Retail Container Imports to Rise 1.6 Percent in July

WASHINGTON-Import cargo volume at the nation's major retail container ports should increase by 1.6 percent this month compared to July of last year, according to the latest Global Port Tracker report from the National Retail Federation and Hackett Associates.

The report also projected modest monthly increases in import volume throughout the holiday season. "Whether consumers are going to have the confidence to spend during the next few months depends on what happens with employment, but retailers are being cautious optimistic," said Jonathan Gold, NRF's vice president for supply chain and customs policy. "Sales can fluctuate from month to month, but these import numbers show that retailers are still expecting this year to be better than last year."

In May, the most recent month with available data, import volume rose 2.3 percent over May 2011. The Global Port Tracker report projected that June volume will be up 4.7 percent year over year.

Looking further ahead, the report predicted that August import volume will rise 6.2 percent over last year, and that September volume will gain 6.8 percent. October should produce an increase of 12.6 percent, while November will bring a gain of 2 percent, the report added.

HFN Staff | News & Commentary

HFN provides detailed information on the key home classifications: Housewares, Tabletop, Floor Covering & Rugs, Furniture, Home Textiles, Lighting, Home Decor, Mattresses & Bedding, Gifts, Major Appliances and Consumer Electronics as well as Business, Finance and Retail.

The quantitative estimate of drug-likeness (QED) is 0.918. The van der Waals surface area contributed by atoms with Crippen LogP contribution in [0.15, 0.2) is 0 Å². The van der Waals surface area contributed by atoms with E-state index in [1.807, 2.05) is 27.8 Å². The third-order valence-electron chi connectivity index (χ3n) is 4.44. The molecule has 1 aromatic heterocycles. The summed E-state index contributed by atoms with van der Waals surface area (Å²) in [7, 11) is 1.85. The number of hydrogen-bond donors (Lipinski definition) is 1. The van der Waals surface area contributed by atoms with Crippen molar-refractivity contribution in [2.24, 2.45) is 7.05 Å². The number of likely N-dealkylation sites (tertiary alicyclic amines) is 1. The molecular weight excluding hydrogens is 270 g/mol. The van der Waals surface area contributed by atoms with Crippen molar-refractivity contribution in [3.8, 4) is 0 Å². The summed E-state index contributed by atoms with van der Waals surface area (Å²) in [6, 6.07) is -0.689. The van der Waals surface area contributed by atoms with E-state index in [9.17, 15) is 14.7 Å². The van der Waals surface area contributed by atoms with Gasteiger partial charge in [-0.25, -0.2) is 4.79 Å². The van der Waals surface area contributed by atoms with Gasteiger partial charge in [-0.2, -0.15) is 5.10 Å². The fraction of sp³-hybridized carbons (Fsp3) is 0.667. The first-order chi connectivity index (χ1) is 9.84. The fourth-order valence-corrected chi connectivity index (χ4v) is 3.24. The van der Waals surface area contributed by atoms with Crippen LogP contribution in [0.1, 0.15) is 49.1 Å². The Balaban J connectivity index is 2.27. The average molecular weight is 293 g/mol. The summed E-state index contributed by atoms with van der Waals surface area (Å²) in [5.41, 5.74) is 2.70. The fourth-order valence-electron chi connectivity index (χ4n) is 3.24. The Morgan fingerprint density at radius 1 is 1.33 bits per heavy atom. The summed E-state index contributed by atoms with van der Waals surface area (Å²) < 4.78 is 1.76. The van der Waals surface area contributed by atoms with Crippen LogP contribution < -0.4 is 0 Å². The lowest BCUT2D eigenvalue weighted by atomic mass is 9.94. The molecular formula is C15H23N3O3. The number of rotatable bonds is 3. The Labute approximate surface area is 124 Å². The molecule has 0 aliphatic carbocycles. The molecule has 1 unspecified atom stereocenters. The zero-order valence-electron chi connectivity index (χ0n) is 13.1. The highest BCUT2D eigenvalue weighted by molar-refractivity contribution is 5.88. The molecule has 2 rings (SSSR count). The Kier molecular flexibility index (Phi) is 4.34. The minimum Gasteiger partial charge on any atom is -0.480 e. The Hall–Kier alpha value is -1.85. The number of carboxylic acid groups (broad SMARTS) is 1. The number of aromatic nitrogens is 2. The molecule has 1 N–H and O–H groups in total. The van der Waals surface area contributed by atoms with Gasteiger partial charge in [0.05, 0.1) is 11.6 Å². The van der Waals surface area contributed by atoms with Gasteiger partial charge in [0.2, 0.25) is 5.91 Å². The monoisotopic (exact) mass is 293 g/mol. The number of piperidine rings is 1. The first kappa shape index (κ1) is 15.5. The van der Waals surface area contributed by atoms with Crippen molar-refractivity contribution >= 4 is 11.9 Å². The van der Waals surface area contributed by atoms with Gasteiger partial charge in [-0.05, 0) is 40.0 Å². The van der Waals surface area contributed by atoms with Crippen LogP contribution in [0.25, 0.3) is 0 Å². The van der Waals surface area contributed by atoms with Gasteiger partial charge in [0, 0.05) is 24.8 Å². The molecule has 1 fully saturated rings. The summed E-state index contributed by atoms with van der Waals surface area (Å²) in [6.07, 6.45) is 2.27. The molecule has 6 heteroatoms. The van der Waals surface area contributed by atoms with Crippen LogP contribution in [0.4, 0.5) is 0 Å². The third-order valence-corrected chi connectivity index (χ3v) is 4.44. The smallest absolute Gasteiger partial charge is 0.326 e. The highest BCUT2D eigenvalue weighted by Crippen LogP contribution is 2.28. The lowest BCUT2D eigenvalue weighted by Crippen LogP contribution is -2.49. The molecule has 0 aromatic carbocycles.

Videos

  • Adriana Hoyos Relaunches Brand at High Point Market

    Camera Icon   More Videos

Subscribe to
HFN Omnichannel
Receive the news you need to know about the trends in the industry delivered right to your inbox.

Current Issue

  • HFN cover for September 2017

    HFN's DIGITAL EDITION

    September 2017


    COVER STORY:

    2017 State of the Industry Report
    Cautious Optimism, Mixed Results

    Many expected 2016 would be a banner year, but the political and economic climate softened consumer confidence. It was also a year consumers spent more lavishly on home remodeling rather than decorating.


    ALSO IN THIS ISSUE:

    •  TJX Unveils First U.S. Homesense Store - In a time when retailers are reducing store counts, TJX continues to get physical.
    •   Ikea’s Fluid Spaces - The retailer’s new intros reflect multifunctional rooms.
    •  N.Y. Home Fashions Market Preview - Textile textures get soft and cozy, colors warmer.